• Counterparty risk—Due to the nature of captive transactions that involve U.S. employee benefits, captives depend on the fronting companies to underwrite the risks and adjudicate the claims. The underwriting for group life and LTD insurance depends in large part on very company-specific perceptions of the underlying risks, such as LTD claim termination run-out patterns (i.e., whether benefits are paid for months or decades, depending on the cause of the disability) and group life mortality improvement. The adjudication of group life and LTD claims also tends to vary substantively from one company to another. The fronting company’s ability to effectively underwrite the risks and administer claims is an important risk consideration for employers that use captives to reinsure group life and LTD programs.

• Catastrophic risk—All insurance companies that provide group life and disability coverages are exposed to catastrophic risk. One random event, such as a plane crash, can cause extraordinary losses. This is a particularly important issue for group insurance writers due to the concentrations of risk by employer group and location. Catastrophic risk is a big concern, even for group insurers that have many group customers. It is an even greater concern to captive insurers that insure only one group. The impact of a catastrophic event can be reduced by entering into reinsurance and stop-loss agreements.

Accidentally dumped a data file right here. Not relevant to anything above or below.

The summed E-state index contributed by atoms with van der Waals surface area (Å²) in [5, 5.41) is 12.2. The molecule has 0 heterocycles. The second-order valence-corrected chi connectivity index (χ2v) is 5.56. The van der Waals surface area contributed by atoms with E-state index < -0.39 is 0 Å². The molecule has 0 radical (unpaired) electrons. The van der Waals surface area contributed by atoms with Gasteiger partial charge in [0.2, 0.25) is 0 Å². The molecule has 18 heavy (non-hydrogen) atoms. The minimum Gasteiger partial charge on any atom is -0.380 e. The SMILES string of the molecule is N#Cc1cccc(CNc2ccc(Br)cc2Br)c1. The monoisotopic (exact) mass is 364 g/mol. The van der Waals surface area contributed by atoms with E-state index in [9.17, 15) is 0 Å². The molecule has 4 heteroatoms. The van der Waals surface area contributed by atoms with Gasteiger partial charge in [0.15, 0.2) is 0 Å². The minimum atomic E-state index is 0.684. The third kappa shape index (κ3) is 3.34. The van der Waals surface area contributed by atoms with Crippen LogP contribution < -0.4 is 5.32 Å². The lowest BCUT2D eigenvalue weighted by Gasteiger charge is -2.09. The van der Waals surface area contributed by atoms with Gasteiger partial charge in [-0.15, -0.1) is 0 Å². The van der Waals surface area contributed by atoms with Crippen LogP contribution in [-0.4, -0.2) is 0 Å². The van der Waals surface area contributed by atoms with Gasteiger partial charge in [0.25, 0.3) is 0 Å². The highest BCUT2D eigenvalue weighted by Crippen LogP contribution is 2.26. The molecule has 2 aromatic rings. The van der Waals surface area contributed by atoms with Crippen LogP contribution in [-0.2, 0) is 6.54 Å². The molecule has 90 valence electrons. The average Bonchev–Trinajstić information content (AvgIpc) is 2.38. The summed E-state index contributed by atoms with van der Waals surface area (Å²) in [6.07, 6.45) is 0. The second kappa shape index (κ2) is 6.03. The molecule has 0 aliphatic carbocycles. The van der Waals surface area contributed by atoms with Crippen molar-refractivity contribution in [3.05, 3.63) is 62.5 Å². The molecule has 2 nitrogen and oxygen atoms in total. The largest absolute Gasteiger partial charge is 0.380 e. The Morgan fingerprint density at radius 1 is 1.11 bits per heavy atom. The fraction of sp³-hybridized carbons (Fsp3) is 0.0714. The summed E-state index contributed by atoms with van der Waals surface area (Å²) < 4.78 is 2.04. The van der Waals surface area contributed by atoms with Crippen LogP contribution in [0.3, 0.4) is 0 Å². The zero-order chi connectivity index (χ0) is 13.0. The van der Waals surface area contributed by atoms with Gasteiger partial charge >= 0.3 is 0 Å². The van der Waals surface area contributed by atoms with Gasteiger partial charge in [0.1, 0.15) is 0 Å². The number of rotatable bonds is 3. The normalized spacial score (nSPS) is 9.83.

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2016 HHS risk adjuster coefficient updates

March 10th, 2015

By Javier Sanabria

The U.S. Department of Health and Human Services (HHS) finalized an update to the risk adjustment model coefficients used to determine the payment transfer amounts for the 2016 Patient Protection and Affordable Care Act (ACA) market. The impact of these changes depends on each carrier’s mix of enrollees. But there are several consistent themes when comparing the updated coefficients with the current ones. For example, carriers that enroll a disproportionate share relative to the market of sicker or higher-risk individuals are likely to receive higher-risk transfer payments. And carriers that enroll a disproportionate share of healthier individuals are likely to receive lower transfer payments or will have to pay higher amounts to other carriers. Milliman consultants Hans Leida and Scott Katterman provide some perspective in this healthcare reform paper.

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Insurers may leave federal exchange market if SCOTUS repeals subsidies

March 9th, 2015

By Javier Sanabria